Kevin Purdy uses two Google Apps plug-ins to help him manage his inbox and calendar. Perhaps they can help you too.
I am not a fan of add-ons, plug-ins, or other things that mess with my Gmail, and I don't think I'm alone. In more than four years of writing about technology, I've found that Gmail changes quite a bit and quite often, and technologies built on top of it have a hard time catching up. You can't really hold back on updating Gmail (though some Apps customers may hold back updates). In any case, when things go wrong, they go very wrong, and your brow gets quickly furrowed. For this reason, it's almost never worth building habits around tools meant to improve Gmail.
Boomerang for Gmail is where the tool gets its name, because it "boomerangs" email back to you - it returns it to your inbox, even after you've archived it. It allows you to have a clean inbox, and the peace of mind that comes with it, but to eventually get back to those matters if they remain unresolved.
The easiest example is when you're emailing somebody about something, and you want to make sure they get back to you. There's a check box between the subject and body of the email, which allows you to "Boomerang this message," on the condition that you don't hear back. You can also specify that you want to "boomerang" the message no matter what happens.
Choose a time frame, as loose or as specific ("Tomorrow 9am," or "June 15 8:15pm") as you want. When John doesn't tell you what time works for him for that thing you are asking about, the email lands back in your inbox, and you remember to get on John's case.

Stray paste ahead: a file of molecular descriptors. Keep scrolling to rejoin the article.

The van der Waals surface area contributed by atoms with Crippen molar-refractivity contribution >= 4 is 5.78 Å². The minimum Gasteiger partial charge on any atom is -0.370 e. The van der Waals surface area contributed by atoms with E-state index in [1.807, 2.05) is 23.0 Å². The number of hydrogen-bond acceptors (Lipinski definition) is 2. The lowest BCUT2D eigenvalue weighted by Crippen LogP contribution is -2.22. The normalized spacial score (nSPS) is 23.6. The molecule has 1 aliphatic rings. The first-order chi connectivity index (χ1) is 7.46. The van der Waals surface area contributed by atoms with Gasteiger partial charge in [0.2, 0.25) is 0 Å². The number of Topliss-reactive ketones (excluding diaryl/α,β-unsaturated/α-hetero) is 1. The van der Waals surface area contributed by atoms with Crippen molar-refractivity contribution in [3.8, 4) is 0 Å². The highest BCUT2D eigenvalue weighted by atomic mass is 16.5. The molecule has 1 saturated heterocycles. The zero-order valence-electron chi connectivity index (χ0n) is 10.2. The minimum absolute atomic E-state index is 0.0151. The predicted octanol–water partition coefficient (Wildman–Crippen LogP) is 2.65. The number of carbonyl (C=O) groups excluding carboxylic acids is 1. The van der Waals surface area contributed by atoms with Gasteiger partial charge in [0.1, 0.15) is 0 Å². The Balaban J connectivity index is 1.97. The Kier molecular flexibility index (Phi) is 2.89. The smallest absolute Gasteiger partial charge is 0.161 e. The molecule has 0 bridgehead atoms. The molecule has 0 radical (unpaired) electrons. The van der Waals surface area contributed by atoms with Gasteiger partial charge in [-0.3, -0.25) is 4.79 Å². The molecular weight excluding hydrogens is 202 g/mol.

Boomerang also works for messages that you can't address right now, but you want to get back to at a specific time. If you'll know more about your conference arrangements a bit closer to the conference date, "Boomerang" that message from the event coordinator to a later date using the "Boomerang" menu in the upper-right corner of the Gmail page. Clicking that menu also automatically archives the message, because that's effectively what you're doing. That Boomerang menu is where you can access a link to "Manage Scheduled Messages," and set how those messages should return to you: starred or un-starred, read or unread, labeled as "Boomerang" or not.
Another little thing that Boomerang does is offer a "Send later" option on email, through a button placed right next to your standard "Send." That's one of those things I have occasionally wished for, especially when responding to email late at night or early in the morning, or when I feel like I'm bombarding somebody with messages.
Boomerang Calendar is perhaps a bit less essential, especially for those who already have an easily accessible calendar and schedule system. But Boomerang Calendar (currently in beta testing) doesn't even require a click. Anything resembling a date ("Friday afternoon," "May 19 04:00") gets colored, and when you mouse over it, you'll instantly see your Google Calendar schedule around that time, allowing you to quickly confirm or suggest another time.
When you're writing an email or replying, Boomerang Calendar adds a "Suggest Meeting Times" tool, which has the same kind of instant Google Calendar integration. Click it, then click a few different empty slots in your calendar, and Boomerang generates an email template with those suggested times filled in.
Boomerang Gmail is free for up to 10 messages per month, on Gmail or Google Apps. After that, it's $5 per month for unlimited messages with Gmail, or $15 per month for Google Apps (with group discounts available).
Boomerang Calendar is in beta, but you can request an invitation. I was given an early preview of Boomerang Calendar, but I only chose to write about them because their product has not broken Gmail, or been broken by Gmail, and made it seem like I have an amazingly long and efficient memory to my contacts. That is what I call added value.